sexual health advice for traveller

Sexual Health Advice for Traveller

Passport, Phone, Plane tickets and….. PrEP!

Planning your next trip – for business or pleasure, or both? Apart from the usual, do you make plans for your own sexual health?

 

 

What? Why?

Whether you’re straight, gay, lesbian, bisexual, transgender or just curious and questioning, lots of people have casual sex when they travel, so you’re not alone.

However, lots of research and experience show that the risk of developing a sexually transmitted infection (STI) – like HIV, syphilis or others – is increased when you travel. 1

This could be due to increased risk-taking behaviour when we travel abroad. The reasons may include increased freedom, alcohol and drug use, loneliness, peer pressure or a general sexual lifestyle when you’re abroad.2

Of course, there are those who travel abroad specifically for sex, in what some call “Sex Tourism”, which is the intention of travel overseas to purchase sex. This usually involves travelling to neighbouring countries to purchase sex from commercial sex workers.

Whatever your reasons for travel, if you’re unprepared for sex you may be putting yourself at risk and participate in behaviours that you wouldn’t consider at home.3

 

 

So how? Top tips for your Sexual Health Risk Reduction  (T.R.A.V.E.L)

 

Travel-sexual-Health-Advice

 

 

T for Testing & treatment of STIs

  • Please get tested prior to travel as blisters, ulcers, bumps provide an entry point for STIs into the body. Having an STI increases the risk of HIV transmission by 10 fold!
  • Periodic STD Screening & Anonymous HIV Testing can keep your status in check
  • Don’t assume your partner is STD-free because s/he doesn’t mention it and, STDs are often asymptomatic. Talk openly with him or her about your STD and HIV status and date of the last testing3

 

R for Rubbers & Lube

  • Unprotected (without a condom) sex with a new/casual partner carries a risk of contracting STIs or blood-borne viruses.
  • Stock up on condoms and lube, keep them in a cool place, practice using them and get confident in talking about using them before you go.

 

A for Alcohol & Drug Use

  • Be careful when having sex after alcohol use. With alcohol or other drugs, one is more likely to take risks: not using a condom, having sex with someone you normally wouldn’t have sex with. We encourage condoms to be used for all forms of sexual activity especially with new/casual partners.

 

*Note: We do not support illicit drug use and urge our readers to abide by the host country’s drug laws. Singapore has strict anti-drug laws. Any citizen or permanent resident found to have abused controlled drugs overseas will be treated as if he or she had abused drugs in Singapore. Furthermore,  possession, consumption, manufacturing, import, export, or trafficking of controlled drugs in any amount are illegal.

 

V for Vaccinations

  • Discuss with our DTAP team the risk of infections, STIs and Blood Borne Viruses and any vaccines that are available (plan ahead as some vaccinations may take up to 6 months for full immunity). The vaccines that we recommend are the HPV (human papillomavirus) vaccine, also known as Gardasil 9, Hepatitis A and Hepatitis B vaccination.

 

E for Education

  • Empower yourself with information where sex may be available, at your travel destination.4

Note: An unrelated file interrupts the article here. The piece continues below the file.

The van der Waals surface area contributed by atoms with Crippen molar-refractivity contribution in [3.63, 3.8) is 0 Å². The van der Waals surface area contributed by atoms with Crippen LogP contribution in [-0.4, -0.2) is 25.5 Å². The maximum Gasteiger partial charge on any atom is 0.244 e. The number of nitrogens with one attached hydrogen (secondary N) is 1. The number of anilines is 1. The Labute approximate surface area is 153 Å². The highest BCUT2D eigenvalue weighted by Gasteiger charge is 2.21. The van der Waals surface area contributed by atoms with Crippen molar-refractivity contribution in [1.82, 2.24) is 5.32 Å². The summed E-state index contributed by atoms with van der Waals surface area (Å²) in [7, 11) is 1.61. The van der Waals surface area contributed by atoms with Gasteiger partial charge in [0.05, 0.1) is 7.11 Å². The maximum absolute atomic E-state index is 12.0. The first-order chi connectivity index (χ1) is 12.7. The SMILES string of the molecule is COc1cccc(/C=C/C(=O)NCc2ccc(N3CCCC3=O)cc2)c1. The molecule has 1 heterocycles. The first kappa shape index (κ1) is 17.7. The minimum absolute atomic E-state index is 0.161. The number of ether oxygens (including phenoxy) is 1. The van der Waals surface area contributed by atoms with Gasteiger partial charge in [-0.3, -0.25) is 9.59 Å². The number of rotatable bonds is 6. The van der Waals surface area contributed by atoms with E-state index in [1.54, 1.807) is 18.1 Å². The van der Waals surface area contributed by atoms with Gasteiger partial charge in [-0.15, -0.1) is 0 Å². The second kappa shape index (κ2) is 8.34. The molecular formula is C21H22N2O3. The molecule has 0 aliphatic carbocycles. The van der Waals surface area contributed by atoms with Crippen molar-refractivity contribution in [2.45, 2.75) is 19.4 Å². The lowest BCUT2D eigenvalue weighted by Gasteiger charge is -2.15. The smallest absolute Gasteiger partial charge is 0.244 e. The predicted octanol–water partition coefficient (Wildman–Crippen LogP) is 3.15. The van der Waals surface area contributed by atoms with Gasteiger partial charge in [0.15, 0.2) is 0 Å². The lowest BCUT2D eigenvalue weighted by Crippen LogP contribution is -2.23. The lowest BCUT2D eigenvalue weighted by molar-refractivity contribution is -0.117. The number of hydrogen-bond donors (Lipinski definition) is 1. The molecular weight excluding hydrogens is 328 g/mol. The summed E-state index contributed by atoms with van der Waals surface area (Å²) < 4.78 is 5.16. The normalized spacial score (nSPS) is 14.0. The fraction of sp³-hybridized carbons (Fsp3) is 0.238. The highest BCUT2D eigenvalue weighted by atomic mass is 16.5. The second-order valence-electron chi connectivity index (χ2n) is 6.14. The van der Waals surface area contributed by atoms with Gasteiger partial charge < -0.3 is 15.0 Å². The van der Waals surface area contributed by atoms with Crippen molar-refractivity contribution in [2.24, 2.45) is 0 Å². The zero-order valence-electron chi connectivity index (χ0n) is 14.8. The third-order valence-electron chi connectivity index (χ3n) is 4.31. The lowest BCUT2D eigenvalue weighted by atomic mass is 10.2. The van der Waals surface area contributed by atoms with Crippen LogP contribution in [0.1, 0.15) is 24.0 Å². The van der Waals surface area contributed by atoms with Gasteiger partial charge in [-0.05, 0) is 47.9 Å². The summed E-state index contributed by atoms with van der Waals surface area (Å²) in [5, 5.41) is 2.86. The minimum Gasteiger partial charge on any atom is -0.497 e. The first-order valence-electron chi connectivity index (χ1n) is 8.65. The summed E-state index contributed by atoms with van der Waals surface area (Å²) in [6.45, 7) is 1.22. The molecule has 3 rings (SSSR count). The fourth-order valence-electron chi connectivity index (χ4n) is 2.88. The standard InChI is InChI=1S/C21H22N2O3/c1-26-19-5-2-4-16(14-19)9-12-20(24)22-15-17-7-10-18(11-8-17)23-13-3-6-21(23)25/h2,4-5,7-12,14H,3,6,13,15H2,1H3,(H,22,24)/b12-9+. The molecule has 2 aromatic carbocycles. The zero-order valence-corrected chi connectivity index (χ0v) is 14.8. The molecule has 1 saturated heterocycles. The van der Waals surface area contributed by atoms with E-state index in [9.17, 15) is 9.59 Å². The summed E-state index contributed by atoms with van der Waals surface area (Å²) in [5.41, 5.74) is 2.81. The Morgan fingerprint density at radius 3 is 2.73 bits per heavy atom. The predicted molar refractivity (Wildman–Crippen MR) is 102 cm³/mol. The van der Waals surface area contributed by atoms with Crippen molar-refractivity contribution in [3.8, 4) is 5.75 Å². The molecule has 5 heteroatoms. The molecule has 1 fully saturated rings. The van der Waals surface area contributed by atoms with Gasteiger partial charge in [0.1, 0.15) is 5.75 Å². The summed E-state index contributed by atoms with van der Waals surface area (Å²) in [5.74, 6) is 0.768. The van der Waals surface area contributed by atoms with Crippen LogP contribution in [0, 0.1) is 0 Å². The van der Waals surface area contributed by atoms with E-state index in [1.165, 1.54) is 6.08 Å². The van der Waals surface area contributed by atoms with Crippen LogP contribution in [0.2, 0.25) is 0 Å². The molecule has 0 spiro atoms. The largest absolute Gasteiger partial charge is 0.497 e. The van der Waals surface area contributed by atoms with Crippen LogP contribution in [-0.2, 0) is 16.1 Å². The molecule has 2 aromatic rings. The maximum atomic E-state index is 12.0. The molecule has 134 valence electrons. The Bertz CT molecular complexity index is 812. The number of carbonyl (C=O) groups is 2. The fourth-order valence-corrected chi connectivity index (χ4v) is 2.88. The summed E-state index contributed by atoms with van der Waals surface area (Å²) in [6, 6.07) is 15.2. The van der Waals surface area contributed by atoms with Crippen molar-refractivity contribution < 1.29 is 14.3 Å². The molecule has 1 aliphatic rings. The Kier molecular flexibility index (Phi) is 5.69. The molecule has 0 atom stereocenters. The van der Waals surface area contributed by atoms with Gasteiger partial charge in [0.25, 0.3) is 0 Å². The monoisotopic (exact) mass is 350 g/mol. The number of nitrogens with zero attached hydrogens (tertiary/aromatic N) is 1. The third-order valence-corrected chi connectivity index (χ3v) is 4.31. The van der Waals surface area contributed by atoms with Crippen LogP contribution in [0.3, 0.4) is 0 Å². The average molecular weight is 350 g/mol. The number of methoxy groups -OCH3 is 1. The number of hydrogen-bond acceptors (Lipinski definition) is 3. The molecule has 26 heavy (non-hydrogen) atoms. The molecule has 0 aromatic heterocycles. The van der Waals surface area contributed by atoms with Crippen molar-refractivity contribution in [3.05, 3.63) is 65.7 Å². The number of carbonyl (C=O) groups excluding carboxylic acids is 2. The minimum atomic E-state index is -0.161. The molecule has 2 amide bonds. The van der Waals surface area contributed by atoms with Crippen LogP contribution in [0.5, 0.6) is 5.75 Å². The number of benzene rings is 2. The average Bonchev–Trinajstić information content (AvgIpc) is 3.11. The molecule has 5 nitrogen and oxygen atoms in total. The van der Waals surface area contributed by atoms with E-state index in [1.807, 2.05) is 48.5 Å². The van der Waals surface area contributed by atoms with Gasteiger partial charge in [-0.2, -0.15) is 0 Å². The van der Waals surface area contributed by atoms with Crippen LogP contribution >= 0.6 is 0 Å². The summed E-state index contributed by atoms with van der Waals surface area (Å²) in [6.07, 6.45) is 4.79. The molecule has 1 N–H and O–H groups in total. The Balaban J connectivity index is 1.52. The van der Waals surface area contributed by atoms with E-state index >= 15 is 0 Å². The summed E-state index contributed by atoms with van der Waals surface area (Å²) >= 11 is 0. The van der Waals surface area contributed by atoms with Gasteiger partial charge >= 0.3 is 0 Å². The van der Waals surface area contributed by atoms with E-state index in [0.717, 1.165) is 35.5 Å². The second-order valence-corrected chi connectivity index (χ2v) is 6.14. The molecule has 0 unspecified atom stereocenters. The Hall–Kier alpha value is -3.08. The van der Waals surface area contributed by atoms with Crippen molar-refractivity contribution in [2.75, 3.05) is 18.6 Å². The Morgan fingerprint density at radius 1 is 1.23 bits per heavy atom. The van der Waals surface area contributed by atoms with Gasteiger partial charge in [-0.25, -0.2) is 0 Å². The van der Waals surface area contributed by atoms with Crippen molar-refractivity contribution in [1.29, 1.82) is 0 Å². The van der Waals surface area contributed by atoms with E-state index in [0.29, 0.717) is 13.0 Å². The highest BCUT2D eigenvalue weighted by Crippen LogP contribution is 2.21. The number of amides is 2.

• Ensure you are vaccinated against Hepatitis B, carry and use kite-marked condoms, consider taking oral HIV PrEP (Pre-exposure Prophylaxis) prior.

 

L for Living and travelling with HIV

 

Get tested after you return and last but not least, consider PrEP before you travel!  Learn more about Travelling with HIV PrEP (Pre-Exposure Prophylaxis)

 

 

Safe Trip and Have Fun!

This article was written by Dr Tan & Partners, in collaboration with Oogachaga.

Oogachaga

 


References

  1. Vivancos R, Abubakar I, Hunter PR. Foreign travel, casual sex, and sexually transmitted infections: systematic review and meta-analysis. International Journal of Infectious Diseases. 2010;14(10):e842–51.
  2. Svensson P.,et al. A meta-analysis and systematic literature review of factors associated with sexual risk-taking during international travel. Travel Medicine and Infectious Disease. 2018; Jul – Aug;24:65-88
  3. https://wwwnc.cdc.gov/travel/page/std
  4. https://www.fitfortravel.nhs.uk/advice/general-travel-health-advice/sexual-health-risks
  5. Riddell Jt, Amico KR, Mayer KH. HIV Preexposure Prophylaxis: A Review. Jama. 2018;319(12):1261-8.
  6. WHO Guidelines Approved by the Guidelines Review Committee. Guideline on When to Start Antiretroviral Therapy and on Pre-Exposure Prophylaxis for HIV. Geneva: World Health Organization Copyright (c) World Health Organization 2015.; 2015.
  7. Elsesser SA, Oldenburg CE, Biello KB, Mimiaga MJ, Safren SA, Egan JE, et al. Seasons of Risk: Anticipated Behavior on Vacation and Interest in Episodic Antiretroviral Pre-exposure Prophylaxis (PrEP) Among a Large National Sample of U.S. Men Who have Sex with Men (MSM). AIDS and behavior. 2016;20(7):1400-7.
  8. Brett-Major DM, Scott PT, Crowell TA, Polyak CS, Modjarrad K, Robb ML, et al. Are you PEPped and PrEPped for travel? Risk mitigation of HIV infection for travelers. Tropical diseases, travel medicine and vaccines. 2016;2:25
  9. Hampel B, Reinacher M, Fehr JS, HIV pre-exposure prophylaxis (PrEP): Is it time to rethink HIV prevention in travelers?, Travel Medicine and Infectious Disease (2018), doi: 10.1016/j.tmaid.2018.06.008
  10. https://www.iwantprepnow.co.uk/how-to-take-prep/

 

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